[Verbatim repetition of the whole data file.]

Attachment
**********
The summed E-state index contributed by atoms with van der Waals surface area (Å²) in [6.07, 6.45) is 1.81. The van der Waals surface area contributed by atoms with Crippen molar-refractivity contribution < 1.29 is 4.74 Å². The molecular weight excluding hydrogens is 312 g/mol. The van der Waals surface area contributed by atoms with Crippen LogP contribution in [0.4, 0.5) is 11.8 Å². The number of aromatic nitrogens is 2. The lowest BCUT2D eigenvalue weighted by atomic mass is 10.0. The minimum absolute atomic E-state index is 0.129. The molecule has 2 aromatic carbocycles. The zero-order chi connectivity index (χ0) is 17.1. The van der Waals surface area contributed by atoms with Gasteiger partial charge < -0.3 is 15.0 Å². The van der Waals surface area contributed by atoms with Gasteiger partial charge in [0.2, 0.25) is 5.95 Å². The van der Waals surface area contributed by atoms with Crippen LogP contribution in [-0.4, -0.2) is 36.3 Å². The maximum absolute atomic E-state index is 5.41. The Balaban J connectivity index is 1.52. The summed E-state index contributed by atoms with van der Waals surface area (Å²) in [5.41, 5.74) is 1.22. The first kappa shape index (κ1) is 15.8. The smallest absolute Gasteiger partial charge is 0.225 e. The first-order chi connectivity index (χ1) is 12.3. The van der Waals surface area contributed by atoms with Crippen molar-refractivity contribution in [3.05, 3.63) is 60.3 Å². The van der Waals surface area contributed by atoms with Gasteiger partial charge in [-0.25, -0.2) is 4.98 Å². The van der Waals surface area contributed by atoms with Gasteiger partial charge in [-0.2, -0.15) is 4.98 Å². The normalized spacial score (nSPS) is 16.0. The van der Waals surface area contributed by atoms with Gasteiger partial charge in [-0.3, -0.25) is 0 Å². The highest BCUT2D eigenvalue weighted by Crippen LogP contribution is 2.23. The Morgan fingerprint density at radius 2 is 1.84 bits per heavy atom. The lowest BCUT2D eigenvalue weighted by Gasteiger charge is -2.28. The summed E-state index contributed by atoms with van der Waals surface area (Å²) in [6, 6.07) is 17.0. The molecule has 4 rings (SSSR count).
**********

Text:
The summed E-state index contributed by atoms with van der Waals surface area (Å²) in [6.07, 6.45) is 1.81. The van der Waals surface area contributed by atoms with Crippen molar-refractivity contribution < 1.29 is 4.74 Å². The molecular weight excluding hydrogens is 312 g/mol. The van der Waals surface area contributed by atoms with Crippen LogP contribution in [0.4, 0.5) is 11.8 Å². The number of aromatic nitrogens is 2. The lowest BCUT2D eigenvalue weighted by atomic mass is 10.0. The minimum absolute atomic E-state index is 0.129. The molecule has 2 aromatic carbocycles. The zero-order chi connectivity index (χ0) is 17.1. The van der Waals surface area contributed by atoms with Gasteiger partial charge < -0.3 is 15.0 Å². The van der Waals surface area contributed by atoms with Gasteiger partial charge in [0.2, 0.25) is 5.95 Å². The van der Waals surface area contributed by atoms with Crippen LogP contribution in [-0.4, -0.2) is 36.3 Å². The maximum absolute atomic E-state index is 5.41. The Balaban J connectivity index is 1.52. The summed E-state index contributed by atoms with van der Waals surface area (Å²) in [5.41, 5.74) is 1.22. The first kappa shape index (κ1) is 15.8. The smallest absolute Gasteiger partial charge is 0.225 e. The first-order chi connectivity index (χ1) is 12.3. The van der Waals surface area contributed by atoms with Crippen molar-refractivity contribution in [3.05, 3.63) is 60.3 Å². The van der Waals surface area contributed by atoms with Gasteiger partial charge in [-0.25, -0.2) is 4.98 Å². The van der Waals surface area contributed by atoms with Gasteiger partial charge in [-0.2, -0.15) is 4.98 Å². The normalized spacial score (nSPS) is 16.0. The van der Waals surface area contributed by atoms with Gasteiger partial charge in [-0.3, -0.25) is 0 Å². The highest BCUT2D eigenvalue weighted by Crippen LogP contribution is 2.23. The Morgan fingerprint density at radius 2 is 1.84 bits per heavy atom. The lowest BCUT2D eigenvalue weighted by Gasteiger charge is -2.28. The summed E-state index contributed by atoms with van der Waals surface area (Å²) in [6, 6.07) is 17.0. The molecule has 4 rings (SSSR count).